As we excavate our salads, sitting on the porch of Ft. Lauderdale’s Riverside Hotel, Marge Schiller slips me a copy of her book.
“Inscribe it, please,” I beg. I’m a fan of appreciative inquiry, and I am tickled to receive a copy of Marge’s Appreciative Leaders: In the Eye of the Beholder.
Let’s “plerk” together and see what happens, the inscription reads.
Plerk – that’s play and work, Marge, right?
My professional life began in showbiz. First time I got a job in “the real world,” I was in my mid-thirties. Trainer for a Social Services Agency in New York City. And I had this very real fear: What would it be like to work with “these people” in the real world? Showbiz had been a culture of play; was I about to rot in a culture of drudgery?
Surprise! “These people” were fun. Heck, our meetings were a lot more fun than any of the meetings we ever had in my theatre life!
You know who they are, right?
They hurtle toward you at a party, corner you in the hall. Ramble on about something or other, whining complaining joyless stressed. Rabid narcissism in extravagant bloom, venom raging under a veneer of social grace. On and on and on they go, and not a word they say interests you …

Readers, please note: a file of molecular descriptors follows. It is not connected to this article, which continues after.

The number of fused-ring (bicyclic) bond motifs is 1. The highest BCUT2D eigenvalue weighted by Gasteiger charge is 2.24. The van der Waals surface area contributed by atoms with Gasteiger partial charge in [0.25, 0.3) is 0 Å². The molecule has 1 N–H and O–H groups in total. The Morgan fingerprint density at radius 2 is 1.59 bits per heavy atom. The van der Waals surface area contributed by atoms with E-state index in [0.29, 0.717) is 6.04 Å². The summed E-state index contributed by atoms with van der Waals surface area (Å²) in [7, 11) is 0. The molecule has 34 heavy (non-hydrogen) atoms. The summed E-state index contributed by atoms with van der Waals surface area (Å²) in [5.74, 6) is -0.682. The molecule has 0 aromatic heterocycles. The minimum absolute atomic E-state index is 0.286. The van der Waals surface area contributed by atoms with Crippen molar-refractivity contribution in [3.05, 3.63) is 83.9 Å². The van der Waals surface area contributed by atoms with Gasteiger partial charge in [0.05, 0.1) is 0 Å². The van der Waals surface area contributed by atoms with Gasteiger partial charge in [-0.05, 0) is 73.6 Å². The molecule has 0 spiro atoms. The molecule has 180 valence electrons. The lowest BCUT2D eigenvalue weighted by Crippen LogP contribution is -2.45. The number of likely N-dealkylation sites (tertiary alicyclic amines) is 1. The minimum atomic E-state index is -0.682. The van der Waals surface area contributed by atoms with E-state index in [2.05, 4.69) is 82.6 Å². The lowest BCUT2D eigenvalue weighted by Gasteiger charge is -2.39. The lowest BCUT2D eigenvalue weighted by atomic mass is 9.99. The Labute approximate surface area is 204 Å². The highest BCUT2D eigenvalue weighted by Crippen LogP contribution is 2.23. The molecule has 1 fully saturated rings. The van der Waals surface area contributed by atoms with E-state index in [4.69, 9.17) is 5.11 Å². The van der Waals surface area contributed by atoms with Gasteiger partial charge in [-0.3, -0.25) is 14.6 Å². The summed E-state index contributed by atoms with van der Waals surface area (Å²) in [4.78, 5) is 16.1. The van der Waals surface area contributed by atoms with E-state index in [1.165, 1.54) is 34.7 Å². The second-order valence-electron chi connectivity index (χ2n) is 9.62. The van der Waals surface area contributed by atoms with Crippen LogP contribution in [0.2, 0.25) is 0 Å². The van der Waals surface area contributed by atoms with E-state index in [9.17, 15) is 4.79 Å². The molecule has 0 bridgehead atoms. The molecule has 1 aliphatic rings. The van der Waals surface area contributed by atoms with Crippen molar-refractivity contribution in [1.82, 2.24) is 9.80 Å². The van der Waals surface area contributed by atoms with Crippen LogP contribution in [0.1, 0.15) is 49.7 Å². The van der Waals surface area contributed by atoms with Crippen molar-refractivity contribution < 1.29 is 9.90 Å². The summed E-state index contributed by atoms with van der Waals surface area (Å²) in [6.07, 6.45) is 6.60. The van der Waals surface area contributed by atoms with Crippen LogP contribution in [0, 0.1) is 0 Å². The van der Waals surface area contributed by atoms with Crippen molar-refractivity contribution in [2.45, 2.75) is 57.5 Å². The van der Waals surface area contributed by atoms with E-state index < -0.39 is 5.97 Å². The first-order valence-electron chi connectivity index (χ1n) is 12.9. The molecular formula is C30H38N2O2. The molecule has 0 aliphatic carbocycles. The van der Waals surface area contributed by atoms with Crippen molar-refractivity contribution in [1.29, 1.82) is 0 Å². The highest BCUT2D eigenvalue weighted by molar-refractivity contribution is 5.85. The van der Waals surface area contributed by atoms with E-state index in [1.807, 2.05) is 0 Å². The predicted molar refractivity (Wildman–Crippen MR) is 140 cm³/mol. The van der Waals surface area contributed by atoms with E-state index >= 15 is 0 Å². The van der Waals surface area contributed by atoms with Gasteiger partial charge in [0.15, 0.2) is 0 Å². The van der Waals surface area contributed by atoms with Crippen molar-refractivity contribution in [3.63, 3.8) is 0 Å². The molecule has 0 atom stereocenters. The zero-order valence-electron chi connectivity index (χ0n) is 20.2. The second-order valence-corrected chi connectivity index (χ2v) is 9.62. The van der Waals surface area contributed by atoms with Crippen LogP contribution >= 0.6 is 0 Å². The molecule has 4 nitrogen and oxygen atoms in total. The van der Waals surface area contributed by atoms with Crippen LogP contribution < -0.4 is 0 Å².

Yep. They’re the energy vampires, sucking you dry.
A minute or two in their presence, and you feel your spirit shrink, life draining right out of your soul.
“He’s my absolutely favorite client,” Dan Oropesa, the Relationship Manager at my firm, proclaims with great conviction as we sit at the computer, charting the next few months of my life.
He’s talking about Rich, the head of a large securities firm, a fellow I coach.
Here’s the part I want you to get: Dan has never met Rich, never even spoken with him on the phone. This is a business relationship charged solely by emails to schedule appointments. The ridiculously mundane stuff of conducting business.